ted employees who agree not to sue the company receive several times more in medical, wage, death and funeral benefits when they're injured at work.
Under the company's Partner Protection Plan, an injured employee who agrees not to sue in advance could receive up to $250,000 in medical care as well as 85 percent of his wages, up to a maximum of $800 a week, for up to 156 weeks.
An employee who wants to retain his rights to sue would receive only a maximum of $50,000 in medical care and only 70 percent of his wages, up to a maximum of $300 a week, for up to 26 weeks.
The plan, which went into effect June 17, 2001, requires those who were hired before that date and who had previously elected the premium benefits to promise not to sue.
And ex-employees who return to Pilgrim's Pride must also retain any premium benefits.
Stephanie Hancock, risk management analyst for Pilgrim's Pride in Pittsburg, said employees signed those pre-injury waivers when the courts and the Texas Legislature viewed them as valid contracts.
The Texas Legislature may have taken action later, but the contracts were already drawn up, Hancock said.
Only new employees can make a choice after they've been injured at work, according to the plan documents. However, another section of the document requires employees to make a choice the same day they receive the documents, which essentially makes the program a pre-injury waiver program, a union representative said.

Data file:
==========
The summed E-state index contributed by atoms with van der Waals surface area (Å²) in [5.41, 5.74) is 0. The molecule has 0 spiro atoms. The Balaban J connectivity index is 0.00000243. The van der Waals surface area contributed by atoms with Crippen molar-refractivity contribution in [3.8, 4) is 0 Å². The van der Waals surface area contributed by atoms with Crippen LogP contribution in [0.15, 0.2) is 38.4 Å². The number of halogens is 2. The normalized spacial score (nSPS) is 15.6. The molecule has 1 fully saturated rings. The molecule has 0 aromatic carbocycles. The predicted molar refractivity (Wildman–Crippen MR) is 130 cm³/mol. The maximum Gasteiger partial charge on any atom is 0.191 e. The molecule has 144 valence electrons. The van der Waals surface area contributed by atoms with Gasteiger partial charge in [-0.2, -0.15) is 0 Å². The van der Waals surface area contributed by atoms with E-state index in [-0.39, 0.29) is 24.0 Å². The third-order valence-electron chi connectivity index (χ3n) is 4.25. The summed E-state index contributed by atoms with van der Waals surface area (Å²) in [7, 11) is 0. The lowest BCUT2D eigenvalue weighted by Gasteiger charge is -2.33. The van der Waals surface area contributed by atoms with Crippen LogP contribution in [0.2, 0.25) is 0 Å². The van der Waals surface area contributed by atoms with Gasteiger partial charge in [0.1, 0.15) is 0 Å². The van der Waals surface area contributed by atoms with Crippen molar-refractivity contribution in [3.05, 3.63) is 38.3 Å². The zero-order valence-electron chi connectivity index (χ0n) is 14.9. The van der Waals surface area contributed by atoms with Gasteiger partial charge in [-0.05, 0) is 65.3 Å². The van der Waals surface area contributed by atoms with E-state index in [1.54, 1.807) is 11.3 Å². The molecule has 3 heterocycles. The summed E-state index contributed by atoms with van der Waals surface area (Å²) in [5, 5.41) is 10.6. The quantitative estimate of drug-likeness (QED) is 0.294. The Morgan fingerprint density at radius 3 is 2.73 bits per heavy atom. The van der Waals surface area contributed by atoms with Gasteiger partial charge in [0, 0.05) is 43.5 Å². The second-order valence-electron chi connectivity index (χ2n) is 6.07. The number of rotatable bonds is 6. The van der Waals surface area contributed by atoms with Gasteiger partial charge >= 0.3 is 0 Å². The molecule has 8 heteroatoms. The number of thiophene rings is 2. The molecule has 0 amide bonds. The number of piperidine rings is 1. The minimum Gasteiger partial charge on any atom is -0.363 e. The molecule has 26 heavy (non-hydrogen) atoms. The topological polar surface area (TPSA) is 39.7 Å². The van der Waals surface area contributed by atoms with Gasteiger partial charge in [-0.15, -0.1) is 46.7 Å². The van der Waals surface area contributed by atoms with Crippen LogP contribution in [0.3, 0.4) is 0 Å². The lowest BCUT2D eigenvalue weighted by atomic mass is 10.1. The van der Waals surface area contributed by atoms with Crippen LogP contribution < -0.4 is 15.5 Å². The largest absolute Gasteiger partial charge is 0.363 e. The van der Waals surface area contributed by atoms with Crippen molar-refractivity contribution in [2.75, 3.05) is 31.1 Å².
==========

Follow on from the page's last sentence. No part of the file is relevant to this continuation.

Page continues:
Hancock said that while the provision in the official plan documents appears to be conflicting, employees hired after June 17, 2001, aren't asked to choose the level of benefits until after they've been injured.
It's not hard for employees to choose, said Red Gomez, president of the United Food and Commercial Workers Union Local 408 in Houston, pointing to the option that pays the higher benefits.
Rick Levy, legal director for the Texas AFL-CIO in Austin, said that while the Navarro decision was unfortunate, it was based on a case that occurred before the Texas Legislature made pre-injury waivers illegal.
"It's very likely the court would have come to a different decision -- which it should -- if it was brought up today," Levy said. And companies that try to claim pre-injury waivers are valid as long as they were signed before the Texas Legislature outlawed them are on equally shaky legal ground, he said.
He added that he'll be carefully watching the way the law is applied and looking for a way to get it overturned.
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Copyright 2003 Houston Chronicle
Nov. 6, 2003, 11:49PM
Safeway chief bears brunt of union's frustration, ire Reuters News Service